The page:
When George Anderson knocked on doors to solicit votes in the mid-Vancouver Island lumber port of Nanaimo in 2011, he was told by multiple residents that the colour of his skin excluded him from their consideration. Today, Anderson thinks he’s the first black Councillor in the city, but racism towards him is far outweighed by a different form of discrimination. “I’m not willing to vote for someone this age,” Anderson remembers being told. Voters gave him no justification for their opinion. “Their only answer was you’re too young.’’ Despite the uphill battle, Anderson credits a strong support network for a 4th-place win, “which is…quite unheard of for a first-time candidate and especially a young candidate…if they get elected, they [usually] come in 2nd-to last or dead last place.”
Anderson’s election was an incredible achievement by any standards, but it only marked the beginning of his struggles. His first contentious battle with the mayor began before his inaugural meeting, when a Regional District seat – traditionally reserved for the seven candidates with the most votes – was assigned to a senior councillor who placed last. “And I went home and I found an article [in] which [the Mayor had] actually said…and I quote, ‘the people with the most amount of votes should be the ones who sit on the regional district because those are the people that the public has the most confidence in,’” Anderson recalls. “And I sent it to him, and he said, you know what, the decision’s already been made, you won’t be sitting on it.”
Instead, the mayor told Anderson to sit on the “Library Committee, which is a one-person committee, you can self-evaluate yourself, it will be good learning.” The patronizing suggestions continued. “And you can sit on the partial tax committee, which hasn’t met in three years but you can sit on that committee.” After threatening to contact the media, Anderson was finally awarded a Regional District seat. He sent out a media brief anyways. “Because had I not done that, people would not know what was happening, in regards to the ageism that was occurring, and people would feel that they could just walk over me.”
Anderson continues to receive ageist remarks from councillors and staff such as “I’m absolutely fine with forgiving youthful ignorance,” and “we have to be lectured to by a 22-year-old?” It’s an unhealthy environment, and one that would not be tolerated for any other form of discrimination, says Anderson. He sees it as “the exact same thing as saying ‘I’m not going to listen to you because you’re a woman,’ ‘I’m not going to listen to you because you’re black,’ ‘I’m not going to listen to you because you’re bisexual, gay or transgendered.’” If the attacks continue, Anderson says he’ll be tempted to file a complaint with the BC Human Rights Code.
Ageism may also be deterring other aspiring young politicians from representing youth directly. “I can tell you, there’s two individuals who were considering to run in the upcoming election who chose not to, because of…the things I’ve gone through,” Anderson reflects.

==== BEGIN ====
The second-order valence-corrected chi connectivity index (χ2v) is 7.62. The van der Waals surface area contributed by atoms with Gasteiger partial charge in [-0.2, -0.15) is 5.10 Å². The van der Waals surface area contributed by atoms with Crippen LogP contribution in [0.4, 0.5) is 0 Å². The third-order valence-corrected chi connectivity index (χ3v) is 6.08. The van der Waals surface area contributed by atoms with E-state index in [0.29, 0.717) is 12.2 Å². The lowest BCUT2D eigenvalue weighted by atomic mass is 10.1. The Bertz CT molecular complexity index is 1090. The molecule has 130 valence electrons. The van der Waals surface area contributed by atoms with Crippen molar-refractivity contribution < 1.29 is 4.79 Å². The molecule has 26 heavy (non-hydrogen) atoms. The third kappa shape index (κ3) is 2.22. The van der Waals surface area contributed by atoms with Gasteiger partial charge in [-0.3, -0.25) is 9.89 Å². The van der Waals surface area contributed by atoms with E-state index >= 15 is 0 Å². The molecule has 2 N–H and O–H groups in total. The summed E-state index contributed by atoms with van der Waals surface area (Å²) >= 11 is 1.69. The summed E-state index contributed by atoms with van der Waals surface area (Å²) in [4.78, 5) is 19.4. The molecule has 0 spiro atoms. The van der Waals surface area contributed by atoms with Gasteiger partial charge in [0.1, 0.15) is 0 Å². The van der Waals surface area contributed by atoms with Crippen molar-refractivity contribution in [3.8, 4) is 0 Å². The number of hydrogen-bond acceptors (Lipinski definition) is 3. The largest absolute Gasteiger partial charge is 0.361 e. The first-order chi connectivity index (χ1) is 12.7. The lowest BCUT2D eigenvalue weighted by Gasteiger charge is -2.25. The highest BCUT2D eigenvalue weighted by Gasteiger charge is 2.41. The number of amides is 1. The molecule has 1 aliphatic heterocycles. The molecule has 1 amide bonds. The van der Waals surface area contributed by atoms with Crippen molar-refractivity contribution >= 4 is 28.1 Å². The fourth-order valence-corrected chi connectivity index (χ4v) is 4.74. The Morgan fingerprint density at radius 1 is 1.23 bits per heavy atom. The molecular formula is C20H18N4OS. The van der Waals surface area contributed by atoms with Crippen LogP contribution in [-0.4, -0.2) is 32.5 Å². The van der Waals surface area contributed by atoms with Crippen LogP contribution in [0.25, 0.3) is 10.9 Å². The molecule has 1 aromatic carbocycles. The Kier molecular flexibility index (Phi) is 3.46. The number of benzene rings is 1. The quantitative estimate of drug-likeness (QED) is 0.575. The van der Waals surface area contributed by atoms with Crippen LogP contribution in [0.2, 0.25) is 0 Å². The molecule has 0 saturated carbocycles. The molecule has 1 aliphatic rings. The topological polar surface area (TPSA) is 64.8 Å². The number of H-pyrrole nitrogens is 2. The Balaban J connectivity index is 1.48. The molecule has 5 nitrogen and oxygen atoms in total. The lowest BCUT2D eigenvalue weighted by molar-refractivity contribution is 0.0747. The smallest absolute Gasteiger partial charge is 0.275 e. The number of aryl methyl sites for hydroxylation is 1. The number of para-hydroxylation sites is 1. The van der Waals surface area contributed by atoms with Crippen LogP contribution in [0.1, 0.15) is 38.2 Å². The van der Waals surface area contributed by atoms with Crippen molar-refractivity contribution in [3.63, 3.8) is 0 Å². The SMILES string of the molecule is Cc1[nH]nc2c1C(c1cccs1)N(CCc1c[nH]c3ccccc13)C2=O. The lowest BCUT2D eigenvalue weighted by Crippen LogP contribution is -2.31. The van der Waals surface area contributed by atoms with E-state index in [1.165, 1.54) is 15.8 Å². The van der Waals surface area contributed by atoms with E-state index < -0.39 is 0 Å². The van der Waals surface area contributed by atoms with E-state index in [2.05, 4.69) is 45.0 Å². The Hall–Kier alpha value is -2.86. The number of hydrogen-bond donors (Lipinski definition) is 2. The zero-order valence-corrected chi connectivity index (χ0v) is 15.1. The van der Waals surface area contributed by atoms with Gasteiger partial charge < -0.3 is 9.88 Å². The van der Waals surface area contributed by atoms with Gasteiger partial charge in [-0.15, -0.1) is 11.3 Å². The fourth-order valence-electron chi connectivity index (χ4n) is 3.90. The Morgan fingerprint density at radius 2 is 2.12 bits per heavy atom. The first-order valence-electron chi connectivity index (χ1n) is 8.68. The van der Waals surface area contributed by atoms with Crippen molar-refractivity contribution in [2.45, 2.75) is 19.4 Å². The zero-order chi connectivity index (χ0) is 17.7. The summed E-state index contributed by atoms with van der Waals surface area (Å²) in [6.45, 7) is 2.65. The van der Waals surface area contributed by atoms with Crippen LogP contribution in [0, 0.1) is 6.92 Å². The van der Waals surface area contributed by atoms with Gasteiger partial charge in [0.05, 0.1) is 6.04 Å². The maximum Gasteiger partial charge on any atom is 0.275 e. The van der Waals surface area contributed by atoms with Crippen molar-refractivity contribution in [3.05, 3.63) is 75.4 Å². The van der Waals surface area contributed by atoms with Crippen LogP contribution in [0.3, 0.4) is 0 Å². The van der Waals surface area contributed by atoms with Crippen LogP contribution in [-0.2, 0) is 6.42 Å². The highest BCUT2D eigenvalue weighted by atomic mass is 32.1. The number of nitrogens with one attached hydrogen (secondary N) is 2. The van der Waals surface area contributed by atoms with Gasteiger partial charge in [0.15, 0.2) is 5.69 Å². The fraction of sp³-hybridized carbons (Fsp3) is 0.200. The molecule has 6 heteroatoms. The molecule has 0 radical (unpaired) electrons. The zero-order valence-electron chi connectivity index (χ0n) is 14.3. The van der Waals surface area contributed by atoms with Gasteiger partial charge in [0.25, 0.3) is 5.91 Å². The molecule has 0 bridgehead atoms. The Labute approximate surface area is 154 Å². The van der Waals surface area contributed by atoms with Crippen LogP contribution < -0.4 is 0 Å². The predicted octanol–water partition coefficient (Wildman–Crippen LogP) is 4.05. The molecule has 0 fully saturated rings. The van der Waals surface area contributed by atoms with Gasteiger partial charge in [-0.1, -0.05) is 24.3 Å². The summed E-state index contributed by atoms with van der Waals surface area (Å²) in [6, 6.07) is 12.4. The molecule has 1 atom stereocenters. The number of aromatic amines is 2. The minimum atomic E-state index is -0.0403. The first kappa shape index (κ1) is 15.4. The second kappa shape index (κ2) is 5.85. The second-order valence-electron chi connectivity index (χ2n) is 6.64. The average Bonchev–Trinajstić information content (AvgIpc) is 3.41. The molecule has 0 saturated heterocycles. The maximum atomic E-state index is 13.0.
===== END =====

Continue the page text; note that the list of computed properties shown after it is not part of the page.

Ageism isn’t reserved for elected officials. One of the main reasons Anderson reluctantly ran for Council was because he recognized a dire disconnect between youth and adult stakeholders fostered by a lack of respect and an attitude that apathy among youth was a foregone conclusion. “I can tell you as a young individual it’s not very often that the city [would] come and ask me…’what do you think we should be focusing on?’” As Anderson puts it, “in political life…young people, just their voices don’t really matter and [engagement is] something that they’re supposed to do as a nicety.”
Calgary hip hop artist David Bennett, aka Transit, 24, says he’s also felt the sting of ageism, in and out of his musical career. “I’ll go to a Chamber of Commerce event and I’ll be there with the mayor and the CEO of the Calgary library and…and I have my opinion and I represent a certain demographic, and…I feel like people are looking at me like I’m lower. Because of my backwards hat, and my age, and stuff like that.” Transit believes young people adapt to the limited role that’s prescribed to them. “No one expects you to care about social issues until you’re older. And I think that’s just something where kids, they learn that by how people look at them, and they just decide not to care because it’s not up to them to care. It’s not their world, you know?”
Others feel that youth need to prove their investment in society if they expect to be treated as equal stakeholders. Youri Cormier is Executive Director of the youth-engagement organization Apathy is Boring, and he believes the first step in that process of self-validation is for youth to convince their fellow peers to participate in elections. He points out that the youth population in Canada now rivals that of the baby boomers who dominate politics, but youth influence is stifled by a lack of participation. “There would a heck of a lot less ageism in government – for those who perceive it that way – if all of a sudden you had a 90% participation rate amongst youth and only a 75% participation rate amongst people over the age of 55. So as long as we’re under-participating, we’re the ones who are really [suffering],” he explains.
As for Anderson, he says that he’s learned to put a positive spin on the barrage of ageist rhetoric that plagues his work on council. “I feel that if somebody has to point out my age I’ve won the debate, because that means they don’t have one political argument,” he says, “and that they have to go down to personal attacks.”
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